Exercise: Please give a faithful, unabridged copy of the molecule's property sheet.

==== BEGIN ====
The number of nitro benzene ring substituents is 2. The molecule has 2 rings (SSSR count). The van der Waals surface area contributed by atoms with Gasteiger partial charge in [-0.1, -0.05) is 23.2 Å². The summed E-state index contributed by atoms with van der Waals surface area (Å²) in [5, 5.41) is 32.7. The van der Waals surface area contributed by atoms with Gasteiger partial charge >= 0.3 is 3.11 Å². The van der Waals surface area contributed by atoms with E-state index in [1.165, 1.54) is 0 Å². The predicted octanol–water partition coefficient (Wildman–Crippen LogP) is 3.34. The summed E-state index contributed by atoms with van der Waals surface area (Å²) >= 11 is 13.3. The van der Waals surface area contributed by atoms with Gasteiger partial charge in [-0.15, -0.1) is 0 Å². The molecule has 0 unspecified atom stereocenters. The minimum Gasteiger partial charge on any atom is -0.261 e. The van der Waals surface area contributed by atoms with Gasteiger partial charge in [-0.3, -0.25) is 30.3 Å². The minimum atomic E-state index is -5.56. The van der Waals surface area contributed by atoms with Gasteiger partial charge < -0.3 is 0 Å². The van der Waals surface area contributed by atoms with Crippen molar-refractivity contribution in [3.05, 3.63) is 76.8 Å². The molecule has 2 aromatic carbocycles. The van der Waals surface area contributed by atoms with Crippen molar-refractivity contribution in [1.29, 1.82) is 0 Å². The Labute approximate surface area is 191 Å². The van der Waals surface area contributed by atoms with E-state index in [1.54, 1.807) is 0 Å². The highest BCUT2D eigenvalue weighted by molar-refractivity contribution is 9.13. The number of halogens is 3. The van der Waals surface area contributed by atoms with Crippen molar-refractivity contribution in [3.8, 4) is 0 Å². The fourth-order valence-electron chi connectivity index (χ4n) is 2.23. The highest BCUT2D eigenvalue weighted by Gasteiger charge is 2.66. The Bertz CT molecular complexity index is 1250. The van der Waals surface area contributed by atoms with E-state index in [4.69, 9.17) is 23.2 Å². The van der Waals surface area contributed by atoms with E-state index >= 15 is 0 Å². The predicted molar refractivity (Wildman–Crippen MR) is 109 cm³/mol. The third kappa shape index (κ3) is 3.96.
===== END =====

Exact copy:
The number of nitro benzene ring substituents is 2. The molecule has 2 rings (SSSR count). The van der Waals surface area contributed by atoms with Gasteiger partial charge in [-0.1, -0.05) is 23.2 Å². The summed E-state index contributed by atoms with van der Waals surface area (Å²) in [5, 5.41) is 32.7. The van der Waals surface area contributed by atoms with Gasteiger partial charge >= 0.3 is 3.11 Å². The van der Waals surface area contributed by atoms with E-state index in [1.165, 1.54) is 0 Å². The predicted octanol–water partition coefficient (Wildman–Crippen LogP) is 3.34. The summed E-state index contributed by atoms with van der Waals surface area (Å²) >= 11 is 13.3. The van der Waals surface area contributed by atoms with Gasteiger partial charge in [-0.15, -0.1) is 0 Å². The molecule has 0 unspecified atom stereocenters. The minimum Gasteiger partial charge on any atom is -0.261 e. The van der Waals surface area contributed by atoms with Gasteiger partial charge in [-0.3, -0.25) is 30.3 Å². The minimum atomic E-state index is -5.56. The van der Waals surface area contributed by atoms with Gasteiger partial charge < -0.3 is 0 Å². The van der Waals surface area contributed by atoms with Crippen molar-refractivity contribution in [3.05, 3.63) is 76.8 Å². The molecule has 2 aromatic carbocycles. The van der Waals surface area contributed by atoms with Crippen molar-refractivity contribution in [1.29, 1.82) is 0 Å². The Labute approximate surface area is 191 Å². The van der Waals surface area contributed by atoms with E-state index in [1.54, 1.807) is 0 Å². The highest BCUT2D eigenvalue weighted by molar-refractivity contribution is 9.13. The number of halogens is 3. The van der Waals surface area contributed by atoms with Crippen molar-refractivity contribution in [3.8, 4) is 0 Å². The fourth-order valence-electron chi connectivity index (χ4n) is 2.23. The highest BCUT2D eigenvalue weighted by Gasteiger charge is 2.66. The Bertz CT molecular complexity index is 1250. The van der Waals surface area contributed by atoms with E-state index in [4.69, 9.17) is 23.2 Å². The van der Waals surface area contributed by atoms with E-state index >= 15 is 0 Å². The predicted molar refractivity (Wildman–Crippen MR) is 109 cm³/mol. The third kappa shape index (κ3) is 3.96.